I love Firefox. I’ve used it since it was Firebird, if not Phoenix, and it’s my main browser on every device. I value Mozilla’s dedication to an open, secure, and private internet, and because of that, I recommend Firefox to friends and family. That’s why two recent Firefox developments have me concerned. This week we’ll discuss a troubling statement about the state of Firefox security, the sunsetting of the use of SHA-1 in SSL certificates and Firefox’s recent exception to that, and whether Firefox is still a secure browsing option.
Pwn2Own is a prestigious hacking competition where world-class hackers attempt to compromise, or pwn, machines through complex, previously unknown vulnerabilities. Competitors get the device or devices they compromise as a prize as well as cash prizes.
In past competitions all major browsers were targets. Some years Safari fell first, others, IE. This year though, Firefox won’t even be considered. Brian Gorenc, manager of Vulnerability Research at Hewlett Packard Enterprise, one of the Pwn2Own sponsors, stated about Firefox’s exclusion, ‘We wanted to focus on the browsers that have made serious security improvements in the last year.’
This is a troubling and personally saddening statement. We can’t speak authoritatively on the state of Firefox security, though Mr. Gronec can and, again, it’s troubling. It makes me wonder what unknown vulnerabilities bad actors or nation states might have for Firefox. That spark of uncertainty is unsettling for a security researcher.
SHA-1 is a hashing algorithm published by the NSA over 20 years ago. A hashing algorithm takes an arbitrary message and performs a mathematical transformation upon it to create a unique digest of the message. For instance, the SHA-1 hash for ‘hello world’ is 2aae6c35c94fcfb415dbe95f408b9ce91ee846ed. Change one character, ‘hello wurld,’ and the hash becomes 6598799975fcbaa49b0c4f474786d61252d1b496. Each are unique. At least they were.
Researchers predicted the end of SHA-1 some time ago, dependent on the level of an attacker’s resources. This meant entities with nation or state-level resources would be able to break SHA-1 — create a different (evil?) message which has the same hash as another message — sooner than the general public.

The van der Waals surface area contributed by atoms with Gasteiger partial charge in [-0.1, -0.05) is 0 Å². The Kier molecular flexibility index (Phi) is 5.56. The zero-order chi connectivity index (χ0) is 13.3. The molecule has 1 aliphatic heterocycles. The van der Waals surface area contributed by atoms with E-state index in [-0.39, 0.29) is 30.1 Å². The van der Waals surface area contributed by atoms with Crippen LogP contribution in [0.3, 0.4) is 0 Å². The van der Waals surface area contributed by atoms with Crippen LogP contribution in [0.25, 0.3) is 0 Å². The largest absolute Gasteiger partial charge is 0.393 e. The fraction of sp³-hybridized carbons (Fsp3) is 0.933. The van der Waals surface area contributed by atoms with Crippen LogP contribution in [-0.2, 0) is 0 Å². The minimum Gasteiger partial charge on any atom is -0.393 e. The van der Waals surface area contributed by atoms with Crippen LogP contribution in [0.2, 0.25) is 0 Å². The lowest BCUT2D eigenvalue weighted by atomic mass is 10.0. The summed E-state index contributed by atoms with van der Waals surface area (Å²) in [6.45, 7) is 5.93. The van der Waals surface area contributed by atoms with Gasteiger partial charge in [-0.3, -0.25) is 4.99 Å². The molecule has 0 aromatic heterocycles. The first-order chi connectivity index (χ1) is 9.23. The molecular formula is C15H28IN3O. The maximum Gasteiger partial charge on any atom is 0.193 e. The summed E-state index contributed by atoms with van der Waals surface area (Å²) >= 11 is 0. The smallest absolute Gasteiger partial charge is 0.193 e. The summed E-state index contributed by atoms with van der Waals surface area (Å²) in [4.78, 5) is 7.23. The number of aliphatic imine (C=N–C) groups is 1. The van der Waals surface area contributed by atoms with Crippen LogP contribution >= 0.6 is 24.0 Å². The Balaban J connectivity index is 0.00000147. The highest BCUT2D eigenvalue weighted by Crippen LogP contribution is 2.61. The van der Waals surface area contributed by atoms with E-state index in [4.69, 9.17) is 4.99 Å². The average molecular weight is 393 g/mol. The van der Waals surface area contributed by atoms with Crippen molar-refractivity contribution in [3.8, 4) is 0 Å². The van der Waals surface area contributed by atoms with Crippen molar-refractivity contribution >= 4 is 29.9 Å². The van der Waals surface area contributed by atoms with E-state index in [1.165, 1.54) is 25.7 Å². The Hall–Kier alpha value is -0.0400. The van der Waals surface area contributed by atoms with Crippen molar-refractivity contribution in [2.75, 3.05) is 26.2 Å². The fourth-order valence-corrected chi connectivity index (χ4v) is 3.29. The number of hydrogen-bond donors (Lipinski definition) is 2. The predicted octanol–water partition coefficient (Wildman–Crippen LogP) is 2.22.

Then in 2015, three researchers were able to break SHA-1 for around $100k USD, bringing the viability of breaking an important part of web security down to the organized crime or nefarious corporation level.
Why is this important for web security and Firefox? SHA-1 was used as the signature algorithm for SSL certificates until NIST banned its use and certificate authorities moved to SHA-2 in 2014. Browser developers also committed to sunsetting SHA-1 starting in 2014, with Mozilla fully on board:
‘…we agree with the positions of Microsoft and Google that SHA-1 certificates should not be issued after January 1, 2016, or trusted after January 1, 2017.’
This all sounded good. Until it didn’t.
Last week news surfaced that one of Symantec’s clients, Worldpay, wasn’t ready for the SHA-1 to SHA-2 transition and requested nine certificates with the weak algorithm. Symantec requested a pass on the certs and only Mozilla allowed them.
As you can imagine, the security community wasn’t pleased with Mozilla. In fact, I’d say, disappointed. I am. This was an opportunity to showcase a stance for strong security which ultimately benefits Mozilla, Worldpay, everyone in the long run.
These recent developments aren’t enough to sway me from using Firefox, nor should it sway you. No browser is absolutely secure and the Worldpay exception affects few, if any, end users. The point is that we all must put some level of trust into the systems we use to function in our everyday lives, and we must be aware of how these systems steward our security.